Posted on 1 December 2020
Ever heard of this interesting story?
A young boy was not able to speak any understandable words until he was four years old and only began to read at the age of seven. His parents and teacher considered him ‘sub-normal’ or ‘slow’. Later, he was even expelled from school because his scores were very poor. However, remarkably, this young boy grew up to be someone who shaped the world of science and even won the ‘Noble Prize in Physics’ in 1921.
His name? Albert Einstein!
Well, the reality is that many children today are just like Einstein, whereby they struggle in school until they are able to find the right ways to realize their areas of strength or capabilities. Therefore, educators and parents need to recognize that a child’s potential or intelligence may not be realized fully through the traditional way of an ‘academic-focused’ teaching approach in school.
Believing that every child is talented and has his or her own potential, parents and teachers would have the basis to develop all children. The role of preschool teachers is to bring out the best in each child. This can be done if teachers create learning activities or lessons that involve children’s different strengths or ‘intelligences’. As Thomas Armstrong, the author of ‘Multiple Intelligences in the Classroom’ says, “Children will bloom in a thriving environment and teachers must help to nourish the intelligences of their students”.
Dr. Howard Gardner, the founder of the Theory of Multiple Intelligences (MI Theory) suggests that intelligences can actually interfere with learning. A student who has strong logical intelligence may do well in conceptualizing a mathematical problem but may not be good at language learning. He may have to use the logical or analytical way to learn reading and writing or even in appreciating the formation of meaningful words. Einstein is a great example of this notion. In this case, a teacher needs to find a way of teaching or learning that fits one’s intelligence.
Thus, for this reason, many educators are looking at Dr. Howard Gardner’s Theory of Multiple Intelligences to enable them to help children develop their potential more effectively. It was upon the foundation of Gardner’s definition of intelligence that many educators began to realize that there is no one set of teaching strategies that will work best for all students at all times. Instead, MI Theory opens the door to a wide variety of teaching strategies that can be easily implemented in the classroom. The discovery of MI Theory helps to broaden good teaching into excellent or effective teaching. That is why many educators in the US, Britain, Australia, Canada, Hong Kong, Taiwan, and others began to adopt MI as an approach to effective teaching and to realize the potential of students.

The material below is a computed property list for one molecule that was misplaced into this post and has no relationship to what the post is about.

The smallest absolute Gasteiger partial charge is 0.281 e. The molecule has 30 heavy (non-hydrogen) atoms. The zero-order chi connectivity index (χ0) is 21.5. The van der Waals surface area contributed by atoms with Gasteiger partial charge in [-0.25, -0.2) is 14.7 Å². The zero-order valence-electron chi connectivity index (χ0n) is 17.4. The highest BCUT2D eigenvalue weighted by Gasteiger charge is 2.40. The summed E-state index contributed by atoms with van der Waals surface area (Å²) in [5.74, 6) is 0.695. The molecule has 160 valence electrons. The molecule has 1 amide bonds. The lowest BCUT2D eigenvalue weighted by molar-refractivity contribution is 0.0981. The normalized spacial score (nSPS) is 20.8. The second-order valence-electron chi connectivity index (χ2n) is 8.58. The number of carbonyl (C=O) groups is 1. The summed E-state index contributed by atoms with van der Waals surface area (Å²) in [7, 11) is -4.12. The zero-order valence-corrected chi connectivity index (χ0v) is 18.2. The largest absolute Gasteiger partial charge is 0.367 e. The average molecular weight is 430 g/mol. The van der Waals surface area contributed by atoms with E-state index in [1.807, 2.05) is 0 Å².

Why the MI (Multiple Intelligences) approach at REAL Kids?
MI is a better approach.
MI approach enables us to teach more effectively.
MI approach helps us to assess children more holistically.
MI approach makes learning more meaningful and enjoyable.
MI approach helps us to identify the various ‘intelligences’ in each child.
Recognizing the value of diversity and an individual child’s differences, REAL Kids believes in the impact of the MI approach in preschool education. Being the pioneer in using the Multiple Intelligence approach in preschool education in Malaysia, REAL Kids’ curriculum is designed based on the MI Theory in order to address the different learning needs of children. All REAL Kids teachers are also properly trained to deliver the MI approach using multi-faceted teaching, in order to nurture multi-talented children.